Group 7 Elements: Redox Reactions

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Undergraduate Chemistry - Part 1 (The Periodic Table) Note on Group 7 Elements: Redox Reactions, created by siobhan.quirk on 05/20/2013.

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siobhan.quirk
Created by siobhan.quirk over 6 years ago
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Page 1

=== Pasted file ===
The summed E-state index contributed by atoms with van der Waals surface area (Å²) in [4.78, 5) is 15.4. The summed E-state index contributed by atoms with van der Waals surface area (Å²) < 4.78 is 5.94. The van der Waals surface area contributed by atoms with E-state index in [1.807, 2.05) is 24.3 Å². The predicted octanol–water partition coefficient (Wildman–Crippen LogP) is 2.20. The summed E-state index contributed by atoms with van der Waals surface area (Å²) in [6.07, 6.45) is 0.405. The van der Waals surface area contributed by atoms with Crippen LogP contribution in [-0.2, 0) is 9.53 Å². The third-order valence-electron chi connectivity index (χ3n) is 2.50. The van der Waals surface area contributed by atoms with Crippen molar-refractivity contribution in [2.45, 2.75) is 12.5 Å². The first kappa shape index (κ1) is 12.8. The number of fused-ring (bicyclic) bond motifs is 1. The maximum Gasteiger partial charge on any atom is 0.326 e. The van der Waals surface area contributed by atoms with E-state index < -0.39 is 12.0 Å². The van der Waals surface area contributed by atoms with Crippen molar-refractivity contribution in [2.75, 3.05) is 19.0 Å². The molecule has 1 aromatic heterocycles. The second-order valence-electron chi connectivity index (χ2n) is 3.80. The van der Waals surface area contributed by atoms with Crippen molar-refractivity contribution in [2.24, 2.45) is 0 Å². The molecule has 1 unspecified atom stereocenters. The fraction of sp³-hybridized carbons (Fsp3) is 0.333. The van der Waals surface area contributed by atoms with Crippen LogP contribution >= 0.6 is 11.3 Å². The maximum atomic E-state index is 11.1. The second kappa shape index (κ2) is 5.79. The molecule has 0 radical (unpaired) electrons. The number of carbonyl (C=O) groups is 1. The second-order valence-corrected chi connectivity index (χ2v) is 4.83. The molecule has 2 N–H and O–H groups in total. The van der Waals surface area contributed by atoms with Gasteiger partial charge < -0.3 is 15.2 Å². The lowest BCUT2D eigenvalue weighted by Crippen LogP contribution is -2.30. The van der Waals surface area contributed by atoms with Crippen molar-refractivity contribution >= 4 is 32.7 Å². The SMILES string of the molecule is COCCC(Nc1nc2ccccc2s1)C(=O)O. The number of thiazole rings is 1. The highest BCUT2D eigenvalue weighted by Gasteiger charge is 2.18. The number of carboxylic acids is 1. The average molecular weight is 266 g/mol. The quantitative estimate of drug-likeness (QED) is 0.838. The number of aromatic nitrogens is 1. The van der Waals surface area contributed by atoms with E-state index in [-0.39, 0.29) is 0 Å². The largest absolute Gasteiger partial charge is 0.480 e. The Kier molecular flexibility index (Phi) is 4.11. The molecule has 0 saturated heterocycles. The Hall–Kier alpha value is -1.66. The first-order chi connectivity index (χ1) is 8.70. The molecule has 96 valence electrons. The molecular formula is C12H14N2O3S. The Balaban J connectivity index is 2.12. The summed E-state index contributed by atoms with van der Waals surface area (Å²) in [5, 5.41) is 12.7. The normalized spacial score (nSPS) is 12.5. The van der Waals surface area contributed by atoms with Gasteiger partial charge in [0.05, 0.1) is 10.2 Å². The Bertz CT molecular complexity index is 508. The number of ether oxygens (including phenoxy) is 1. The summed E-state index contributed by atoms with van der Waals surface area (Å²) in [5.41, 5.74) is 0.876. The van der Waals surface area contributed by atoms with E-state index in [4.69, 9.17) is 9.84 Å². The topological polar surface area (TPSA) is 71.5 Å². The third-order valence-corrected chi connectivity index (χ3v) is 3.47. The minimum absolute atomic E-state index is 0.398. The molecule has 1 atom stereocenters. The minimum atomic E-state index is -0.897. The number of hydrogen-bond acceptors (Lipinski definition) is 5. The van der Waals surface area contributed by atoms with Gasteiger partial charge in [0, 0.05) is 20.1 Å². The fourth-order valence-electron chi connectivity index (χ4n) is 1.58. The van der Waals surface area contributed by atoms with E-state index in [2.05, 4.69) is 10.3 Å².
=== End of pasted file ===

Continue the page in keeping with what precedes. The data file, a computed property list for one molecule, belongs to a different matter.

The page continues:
The Group 7 ElementsThe Group 7 elements are fluorine, chlorine, bromine, iodine and astatine. These elements are generally known as the halogens.Physical PropertiesThe halogens have the following physical properties: they have low melting and boiling points the exist as diatomic molecules X2 As you move down the group the number of electrons increases, leading to an increase in the van der Waals' forces between molecules. the boiling points of the halogens increases down the group the physical states of the halogens at room temperature and pressure show the classic trend of gas to liquid to solid as you move down the group Electronic ConfigurationThe elements in Group 7 have seven electrons in their outer shell. The highest energy electrons are in the p sub-shell and the elements form part of the p-block in the Periodic Table.Each Group 7 element has: one electron fewer than the electron configuration of a noble gas an outer p sub-shell containing 5 electrons Halogens as oxidsing agentsThe halogens are the most reactive non-metals in the Periodic Table and are strong oxidising agetns removing electrons in reactions. The oxidising power of a halogen is a measure of the strength with which a halogen atom is able to attract and capture an electron to form a halide ion.In redox reactions each halogen atom gains one electron into a p sub-shell to for a halide ion with a 1- charge.1/2 Cl2 + e- ----> Cl-The halogens become less reactive down the group as their oxiding power decreases. As halogens gain an electron in their reactions, reactivity decreases down the group because: atomic radius increases electron shielding increases the ability to gain an electron into the p sub-shell decreases to form a halide ion Redox Reactions of the HalogensRedox reactions can show that the halogens become less able to form halide ions down the group. We can show the decrease in reactivity using redox reactions of: aqueous solutions of halide ions: Cl-, Br-, and I- with aqueous solutions of halogens: Cl2, Br2, I2 Each halogen is mixed with aqueous solutions of the different halides. A more-reactive halogen will oxidise and displace a halide of a less-reactive halogen. This is often called a displacement reaction.Halogens form solutions with different colours, so any change in colour will show whether a redox reaction has taken place. The mixture is usually shaken with an organic solvent, such as cyclohexane, to help distinguish between bromine and iodine. Cl2 - pale green in water, pale green in cyclohexaneBr2 - orange in water, orange in cyclohexaneI2 - brown in water, violet in cyclohexaneChlorine oxidises bromine and iodine ions. Cl2  +  2Br- -------> 2Cl-  +  Br2     orange in water and in cyclohexane Cl2  +  2I- ---------> 2Cl-  +  I2        brown in water, purple in cyclohexane Changes in oxidation number for reaction with bromine is: Cl2  +  2Br- --------> 2Cl-  +  Br2 0x2     2x-1            2x-1     2x0 Bromine oxidises iodine ions only:Br2  +  2I- --------> 2Br- + I2       brown in water, purple in cyclohexaneIodine does not oxidise either Cl- or Br- ions.DisproportionationDisproportionation is a reaction in which the same element is both oxidised and reduced.Disproportionation of chlorine in waterSmall amounts of chlorine are added to water to kill bacteria and make the water safer to drink.Chlorine reacts with water, forming a mixture of two acids, hydrochloric acid and chloric (I) acid, HClO.This is a disproportionation reaction in which chlorine is both oxidised and reduced. Cl2  +  H20  ----------> HCl  +  HClO 0                               +1                     chlorine reduced 0                                           -1          chlorine oxidised Disproportionation of chlorine in aqueous sodium hydroxideChlorine is only slightly soluble in water and has a mild bleaching action. Household bleach is formed when dilute aqueous sodium hydroxide and chlorine react together at room temperature.This is also a disproportionation reaction because chlorine is both oxidised and reduced. Cl2  +  NaOH  -------------> NaCl  +  NaClO  +  H2O 0                                       -1                                 chlorine reduced 0                                                     +1                  chlorine oxidised

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